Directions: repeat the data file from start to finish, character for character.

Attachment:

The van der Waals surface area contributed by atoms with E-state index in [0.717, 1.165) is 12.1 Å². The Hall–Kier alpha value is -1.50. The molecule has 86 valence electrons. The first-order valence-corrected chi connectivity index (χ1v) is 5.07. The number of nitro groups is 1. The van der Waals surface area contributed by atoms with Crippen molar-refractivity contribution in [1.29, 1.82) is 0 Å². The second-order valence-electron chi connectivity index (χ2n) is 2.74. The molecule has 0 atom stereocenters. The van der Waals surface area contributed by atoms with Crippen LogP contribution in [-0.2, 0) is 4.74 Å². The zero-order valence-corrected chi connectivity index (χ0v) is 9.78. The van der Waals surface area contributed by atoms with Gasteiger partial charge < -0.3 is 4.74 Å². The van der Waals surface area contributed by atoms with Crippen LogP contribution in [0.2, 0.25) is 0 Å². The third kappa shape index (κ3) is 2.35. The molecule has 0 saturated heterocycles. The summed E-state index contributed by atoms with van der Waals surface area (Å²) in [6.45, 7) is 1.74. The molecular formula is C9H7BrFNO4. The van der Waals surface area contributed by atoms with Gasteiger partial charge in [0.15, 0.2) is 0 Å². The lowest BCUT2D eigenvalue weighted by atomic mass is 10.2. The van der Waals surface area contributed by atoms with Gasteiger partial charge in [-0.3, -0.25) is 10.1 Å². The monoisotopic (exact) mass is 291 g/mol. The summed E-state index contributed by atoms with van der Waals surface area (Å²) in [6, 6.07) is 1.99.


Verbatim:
The van der Waals surface area contributed by atoms with E-state index in [0.717, 1.165) is 12.1 Å². The Hall–Kier alpha value is -1.50. The molecule has 86 valence electrons. The first-order valence-corrected chi connectivity index (χ1v) is 5.07. The number of nitro groups is 1. The van der Waals surface area contributed by atoms with Crippen molar-refractivity contribution in [1.29, 1.82) is 0 Å². The second-order valence-electron chi connectivity index (χ2n) is 2.74. The molecule has 0 atom stereocenters. The van der Waals surface area contributed by atoms with Crippen LogP contribution in [-0.2, 0) is 4.74 Å². The zero-order valence-corrected chi connectivity index (χ0v) is 9.78. The van der Waals surface area contributed by atoms with Gasteiger partial charge < -0.3 is 4.74 Å². The van der Waals surface area contributed by atoms with Crippen LogP contribution in [0.2, 0.25) is 0 Å². The third kappa shape index (κ3) is 2.35. The molecule has 0 saturated heterocycles. The summed E-state index contributed by atoms with van der Waals surface area (Å²) in [6.45, 7) is 1.74. The molecular formula is C9H7BrFNO4. The van der Waals surface area contributed by atoms with Gasteiger partial charge in [0.15, 0.2) is 0 Å². The lowest BCUT2D eigenvalue weighted by atomic mass is 10.2. The van der Waals surface area contributed by atoms with Gasteiger partial charge in [-0.3, -0.25) is 10.1 Å². The monoisotopic (exact) mass is 291 g/mol. The summed E-state index contributed by atoms with van der Waals surface area (Å²) in [6, 6.07) is 1.99.